Monday, 17 October 2016

Movie Review: Ninotchka (1939)


A romantic comedy with political ornaments, Ninotchka is an appealing story of love and laughter blossoming across cultural barriers.

The cash-strapped Soviet government dispatches three officials named Iranoff, Buljanoff, and Kopalski to Paris to sell a precious set of jewels previously belonging to the Grand Duchess Swana (Ina Claire). The three men struggle to reconcile their communist ideals with all the luxuries that Paris has to offer, but eventually succumb and install themselves in a lavish hotel suite. Swana calls on her suave agent and potential lover Count Leon d'Algout (Melvyn Douglas) to quickly impose a court order freezing the sale or transfer of the jewels. Leon also proceeds to fully corrupt the three Soviet officials with parties, booze and women.

Nina Ivanovna "Ninotchka" Yakushova (Greta Garbo) is the next Soviet envoy to arrive, in an attempt to resolve the thorny situation. All business and fully committed to the communist cause, Ninotchka appears incorruptible. But Leon is persistent, and gradually she capitulates and falls in love with both the Count and the benefits of capitalism. With Ninotchka overwhelmed with love, Swana moves in to try and seize the initiative, claim her jewelry and reassert her hold on Leon.

Directed by Ernst Lubitsch and co-written by a team of four writers including Billy Wilder, Ninotchka showcases Greta Garbo at her best in a role designed to tease out her talent for dry comedy and sweet romance. The film is also a prescient early salvo in the war between ideologies. And in stubbornly concluding that the charms of luxury that come with capitalism are irresistible, the story manages to look ahead 50 years to the ultimate Achilles' heel of the communist ideal.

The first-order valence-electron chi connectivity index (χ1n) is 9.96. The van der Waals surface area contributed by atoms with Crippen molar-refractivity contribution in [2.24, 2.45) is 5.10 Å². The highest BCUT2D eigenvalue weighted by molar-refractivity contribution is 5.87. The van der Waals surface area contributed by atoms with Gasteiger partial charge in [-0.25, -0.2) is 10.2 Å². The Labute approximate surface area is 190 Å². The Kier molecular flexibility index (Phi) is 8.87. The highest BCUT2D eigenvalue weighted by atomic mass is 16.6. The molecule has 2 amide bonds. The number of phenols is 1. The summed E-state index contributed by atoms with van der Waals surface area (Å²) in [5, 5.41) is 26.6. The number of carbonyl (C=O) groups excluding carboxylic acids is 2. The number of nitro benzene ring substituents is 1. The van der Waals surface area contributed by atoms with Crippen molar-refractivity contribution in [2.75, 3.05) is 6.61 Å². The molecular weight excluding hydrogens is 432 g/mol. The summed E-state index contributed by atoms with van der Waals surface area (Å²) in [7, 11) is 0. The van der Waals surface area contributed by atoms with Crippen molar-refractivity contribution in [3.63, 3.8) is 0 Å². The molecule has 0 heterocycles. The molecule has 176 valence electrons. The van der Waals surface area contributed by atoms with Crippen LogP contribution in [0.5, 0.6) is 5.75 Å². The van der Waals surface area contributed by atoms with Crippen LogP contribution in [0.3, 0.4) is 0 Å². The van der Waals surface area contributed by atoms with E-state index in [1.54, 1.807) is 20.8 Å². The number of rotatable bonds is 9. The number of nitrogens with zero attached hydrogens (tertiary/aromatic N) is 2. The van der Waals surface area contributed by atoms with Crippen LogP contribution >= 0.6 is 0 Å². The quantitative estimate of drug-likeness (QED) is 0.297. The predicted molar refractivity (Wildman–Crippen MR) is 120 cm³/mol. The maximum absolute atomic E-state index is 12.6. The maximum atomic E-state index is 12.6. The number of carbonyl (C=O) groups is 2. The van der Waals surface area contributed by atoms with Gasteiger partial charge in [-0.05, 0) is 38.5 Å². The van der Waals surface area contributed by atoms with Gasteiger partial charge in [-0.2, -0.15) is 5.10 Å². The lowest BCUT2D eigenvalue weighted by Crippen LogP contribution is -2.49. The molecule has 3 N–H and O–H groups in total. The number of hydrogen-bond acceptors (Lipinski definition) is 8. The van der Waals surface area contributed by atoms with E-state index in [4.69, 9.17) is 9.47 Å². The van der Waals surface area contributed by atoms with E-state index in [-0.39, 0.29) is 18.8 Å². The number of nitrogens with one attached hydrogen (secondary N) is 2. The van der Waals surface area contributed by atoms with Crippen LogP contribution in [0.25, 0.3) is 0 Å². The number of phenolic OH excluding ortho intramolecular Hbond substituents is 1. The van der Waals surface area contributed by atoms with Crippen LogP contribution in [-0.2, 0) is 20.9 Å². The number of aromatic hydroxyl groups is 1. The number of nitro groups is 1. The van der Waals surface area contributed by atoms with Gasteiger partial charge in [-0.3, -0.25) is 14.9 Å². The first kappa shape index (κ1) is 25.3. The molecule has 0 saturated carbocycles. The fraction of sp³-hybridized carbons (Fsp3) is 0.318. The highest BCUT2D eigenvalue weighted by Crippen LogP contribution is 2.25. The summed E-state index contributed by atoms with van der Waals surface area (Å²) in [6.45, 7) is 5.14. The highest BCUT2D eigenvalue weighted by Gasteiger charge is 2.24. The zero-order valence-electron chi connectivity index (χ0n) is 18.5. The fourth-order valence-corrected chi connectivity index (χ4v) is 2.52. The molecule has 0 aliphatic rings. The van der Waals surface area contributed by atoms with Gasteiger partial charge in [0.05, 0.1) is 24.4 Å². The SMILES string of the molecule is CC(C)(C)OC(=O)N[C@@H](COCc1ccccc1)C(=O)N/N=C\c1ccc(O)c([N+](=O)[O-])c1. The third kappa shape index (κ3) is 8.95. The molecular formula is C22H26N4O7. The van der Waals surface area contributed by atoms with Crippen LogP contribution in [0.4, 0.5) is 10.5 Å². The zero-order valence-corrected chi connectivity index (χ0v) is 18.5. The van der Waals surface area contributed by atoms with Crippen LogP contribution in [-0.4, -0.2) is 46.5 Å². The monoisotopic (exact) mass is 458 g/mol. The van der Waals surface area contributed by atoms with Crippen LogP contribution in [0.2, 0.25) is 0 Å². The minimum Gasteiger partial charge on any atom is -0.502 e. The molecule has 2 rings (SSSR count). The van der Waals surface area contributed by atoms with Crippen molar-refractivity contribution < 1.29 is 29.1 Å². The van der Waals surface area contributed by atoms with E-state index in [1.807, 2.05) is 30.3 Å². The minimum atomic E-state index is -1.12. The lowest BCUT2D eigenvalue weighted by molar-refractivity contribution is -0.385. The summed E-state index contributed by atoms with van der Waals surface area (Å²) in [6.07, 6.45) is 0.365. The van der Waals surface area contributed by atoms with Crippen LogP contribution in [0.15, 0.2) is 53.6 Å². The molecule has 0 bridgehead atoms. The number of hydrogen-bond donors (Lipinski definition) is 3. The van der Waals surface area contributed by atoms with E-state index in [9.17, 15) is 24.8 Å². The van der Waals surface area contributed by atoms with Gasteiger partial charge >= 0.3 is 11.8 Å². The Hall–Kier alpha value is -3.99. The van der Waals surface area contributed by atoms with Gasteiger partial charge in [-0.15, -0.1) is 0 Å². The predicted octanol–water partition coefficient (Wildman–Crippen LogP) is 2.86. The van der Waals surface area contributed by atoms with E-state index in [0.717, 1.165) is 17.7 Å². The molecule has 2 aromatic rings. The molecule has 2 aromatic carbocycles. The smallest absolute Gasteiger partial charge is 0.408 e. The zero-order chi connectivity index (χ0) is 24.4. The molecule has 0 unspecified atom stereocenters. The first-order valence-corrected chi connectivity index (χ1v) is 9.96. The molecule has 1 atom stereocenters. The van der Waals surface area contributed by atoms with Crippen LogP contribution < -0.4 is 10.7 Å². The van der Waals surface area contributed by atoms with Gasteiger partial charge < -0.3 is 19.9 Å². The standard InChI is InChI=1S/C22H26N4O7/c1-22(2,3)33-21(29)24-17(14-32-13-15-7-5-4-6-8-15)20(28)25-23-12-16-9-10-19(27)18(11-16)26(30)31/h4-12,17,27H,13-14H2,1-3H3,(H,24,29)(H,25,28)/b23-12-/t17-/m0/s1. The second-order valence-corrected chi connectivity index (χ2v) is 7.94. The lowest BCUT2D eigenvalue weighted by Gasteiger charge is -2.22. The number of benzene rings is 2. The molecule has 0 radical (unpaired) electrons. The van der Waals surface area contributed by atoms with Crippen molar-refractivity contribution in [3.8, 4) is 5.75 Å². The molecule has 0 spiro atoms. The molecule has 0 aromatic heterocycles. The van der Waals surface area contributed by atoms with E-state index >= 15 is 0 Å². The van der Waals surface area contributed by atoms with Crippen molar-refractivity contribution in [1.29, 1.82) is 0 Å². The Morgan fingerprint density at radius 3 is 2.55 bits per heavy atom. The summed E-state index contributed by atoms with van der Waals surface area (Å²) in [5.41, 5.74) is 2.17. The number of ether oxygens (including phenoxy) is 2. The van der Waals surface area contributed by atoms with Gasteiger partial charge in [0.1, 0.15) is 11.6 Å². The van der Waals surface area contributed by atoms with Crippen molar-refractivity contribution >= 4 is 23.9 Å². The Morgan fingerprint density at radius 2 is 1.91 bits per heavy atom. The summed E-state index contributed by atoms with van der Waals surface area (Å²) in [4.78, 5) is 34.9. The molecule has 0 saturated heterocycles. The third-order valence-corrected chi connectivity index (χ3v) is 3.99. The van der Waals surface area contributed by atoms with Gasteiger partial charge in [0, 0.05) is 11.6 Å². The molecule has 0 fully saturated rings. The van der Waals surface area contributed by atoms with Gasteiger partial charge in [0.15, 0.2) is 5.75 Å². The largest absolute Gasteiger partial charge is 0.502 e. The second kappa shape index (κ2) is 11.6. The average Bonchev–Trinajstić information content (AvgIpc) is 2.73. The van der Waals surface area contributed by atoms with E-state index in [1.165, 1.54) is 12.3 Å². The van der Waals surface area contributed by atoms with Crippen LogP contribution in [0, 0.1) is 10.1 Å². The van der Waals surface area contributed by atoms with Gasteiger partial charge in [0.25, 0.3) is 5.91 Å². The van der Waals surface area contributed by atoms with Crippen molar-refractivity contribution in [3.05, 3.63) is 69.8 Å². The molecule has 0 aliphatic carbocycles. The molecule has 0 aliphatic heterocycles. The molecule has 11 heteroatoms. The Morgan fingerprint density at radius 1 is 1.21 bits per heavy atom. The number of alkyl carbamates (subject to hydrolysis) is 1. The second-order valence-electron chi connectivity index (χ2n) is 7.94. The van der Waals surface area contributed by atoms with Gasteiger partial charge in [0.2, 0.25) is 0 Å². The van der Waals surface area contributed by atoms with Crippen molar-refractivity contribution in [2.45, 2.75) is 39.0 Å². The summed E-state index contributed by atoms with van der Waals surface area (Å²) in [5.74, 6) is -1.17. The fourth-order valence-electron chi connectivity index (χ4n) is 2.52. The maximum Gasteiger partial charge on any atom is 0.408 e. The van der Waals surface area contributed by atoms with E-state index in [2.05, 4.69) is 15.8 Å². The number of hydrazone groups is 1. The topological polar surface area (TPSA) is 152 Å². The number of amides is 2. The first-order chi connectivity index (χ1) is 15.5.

The first two thirds of Ninotchka are sharper and more enjoyable. The stage is set in the misadventures of Iranoff, Buljanoff, and Kopalski as they wrestle between their conscience and Paris' decadence. The battle is decisively won as soon as Leon brings out the weapons of mass seduction in the form of endless supplies of food, drinks, music, tobacco and attractive servers delivered straight to the extravagant hotel suite. But this is all an intro to Garbo's arrival as Ninotchka to straighten matters out. The witty script reaches a peak in the battle of wills between her intractable, factual adherence to soulless discourse while Leon tries all he knows to touch her heart.

Once love blossoms and Ninotchka surrenders to an entranced state the film slows into a mild overdose of sentimentality, and the edge is lost. Swana swoops in to create a standard love triangle and the film becomes more of a routine struggle between two women hoping to win the heart of the same man according to their moral compass.

In her penultimate film role Garbo is as entrancing as ever, and particularly effective in her deadpan delivery of communist beliefs, dutifully stripped of any semblance of individual humanity. Melvyn Douglas provides a strong counterpart as the elegant lover with a metaphorical blowtorch patiently intent on melting the ice around her heart. Bela Lugosi makes a late appearance as Commissar Razinin, Ninotchka's fearsome boss back in Russia.

Cleverly weaving romance, politics and humour, Ninotchka is as elegant as its Parisian setting.






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